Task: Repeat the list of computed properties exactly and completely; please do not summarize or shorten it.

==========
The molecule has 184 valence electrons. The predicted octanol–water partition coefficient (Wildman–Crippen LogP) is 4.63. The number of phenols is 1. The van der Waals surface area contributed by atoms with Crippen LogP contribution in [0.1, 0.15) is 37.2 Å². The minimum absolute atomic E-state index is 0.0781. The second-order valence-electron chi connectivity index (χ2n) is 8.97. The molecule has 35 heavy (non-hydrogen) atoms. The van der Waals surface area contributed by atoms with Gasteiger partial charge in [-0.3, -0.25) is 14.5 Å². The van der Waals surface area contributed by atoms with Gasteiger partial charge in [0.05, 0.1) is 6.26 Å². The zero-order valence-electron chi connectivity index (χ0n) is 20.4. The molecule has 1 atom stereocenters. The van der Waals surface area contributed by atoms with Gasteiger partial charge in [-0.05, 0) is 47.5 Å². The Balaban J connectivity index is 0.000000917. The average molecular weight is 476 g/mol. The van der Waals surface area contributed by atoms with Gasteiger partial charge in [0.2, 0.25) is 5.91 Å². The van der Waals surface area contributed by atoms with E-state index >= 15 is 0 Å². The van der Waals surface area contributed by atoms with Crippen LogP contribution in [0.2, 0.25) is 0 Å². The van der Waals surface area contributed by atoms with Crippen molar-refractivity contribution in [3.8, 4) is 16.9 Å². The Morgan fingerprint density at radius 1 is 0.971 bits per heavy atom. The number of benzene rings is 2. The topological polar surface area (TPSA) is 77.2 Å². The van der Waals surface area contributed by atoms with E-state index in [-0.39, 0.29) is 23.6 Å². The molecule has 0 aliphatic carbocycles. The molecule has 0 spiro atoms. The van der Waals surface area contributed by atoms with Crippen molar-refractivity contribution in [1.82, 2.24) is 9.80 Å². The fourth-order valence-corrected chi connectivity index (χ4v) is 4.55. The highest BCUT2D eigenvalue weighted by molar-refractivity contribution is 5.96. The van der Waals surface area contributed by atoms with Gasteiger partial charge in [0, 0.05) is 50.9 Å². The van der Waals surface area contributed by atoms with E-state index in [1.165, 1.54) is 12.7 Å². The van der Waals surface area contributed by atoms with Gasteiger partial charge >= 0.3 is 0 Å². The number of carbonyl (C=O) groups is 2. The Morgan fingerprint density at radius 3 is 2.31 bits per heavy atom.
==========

The molecule has 184 valence electrons. The predicted octanol–water partition coefficient (Wildman–Crippen LogP) is 4.63. The number of phenols is 1. The van der Waals surface area contributed by atoms with Crippen LogP contribution in [0.1, 0.15) is 37.2 Å². The minimum absolute atomic E-state index is 0.0781. The second-order valence-electron chi connectivity index (χ2n) is 8.97. The molecule has 35 heavy (non-hydrogen) atoms. The van der Waals surface area contributed by atoms with Gasteiger partial charge in [-0.3, -0.25) is 14.5 Å². The van der Waals surface area contributed by atoms with Gasteiger partial charge in [0.05, 0.1) is 6.26 Å². The zero-order valence-electron chi connectivity index (χ0n) is 20.4. The molecule has 1 atom stereocenters. The van der Waals surface area contributed by atoms with Gasteiger partial charge in [-0.05, 0) is 47.5 Å². The Balaban J connectivity index is 0.000000917. The average molecular weight is 476 g/mol. The van der Waals surface area contributed by atoms with Gasteiger partial charge in [0.2, 0.25) is 5.91 Å². The van der Waals surface area contributed by atoms with E-state index >= 15 is 0 Å². The van der Waals surface area contributed by atoms with Crippen LogP contribution in [0.2, 0.25) is 0 Å². The van der Waals surface area contributed by atoms with Crippen molar-refractivity contribution in [3.8, 4) is 16.9 Å². The Morgan fingerprint density at radius 1 is 0.971 bits per heavy atom. The number of benzene rings is 2. The topological polar surface area (TPSA) is 77.2 Å². The van der Waals surface area contributed by atoms with E-state index in [-0.39, 0.29) is 23.6 Å². The molecule has 0 aliphatic carbocycles. The molecule has 0 spiro atoms. The van der Waals surface area contributed by atoms with Crippen molar-refractivity contribution in [1.82, 2.24) is 9.80 Å². The fourth-order valence-corrected chi connectivity index (χ4v) is 4.55. The highest BCUT2D eigenvalue weighted by molar-refractivity contribution is 5.96. The van der Waals surface area contributed by atoms with Gasteiger partial charge in [0, 0.05) is 50.9 Å². The van der Waals surface area contributed by atoms with E-state index in [1.165, 1.54) is 12.7 Å². The van der Waals surface area contributed by atoms with Gasteiger partial charge >= 0.3 is 0 Å². The number of carbonyl (C=O) groups is 2. The Morgan fingerprint density at radius 3 is 2.31 bits per heavy atom.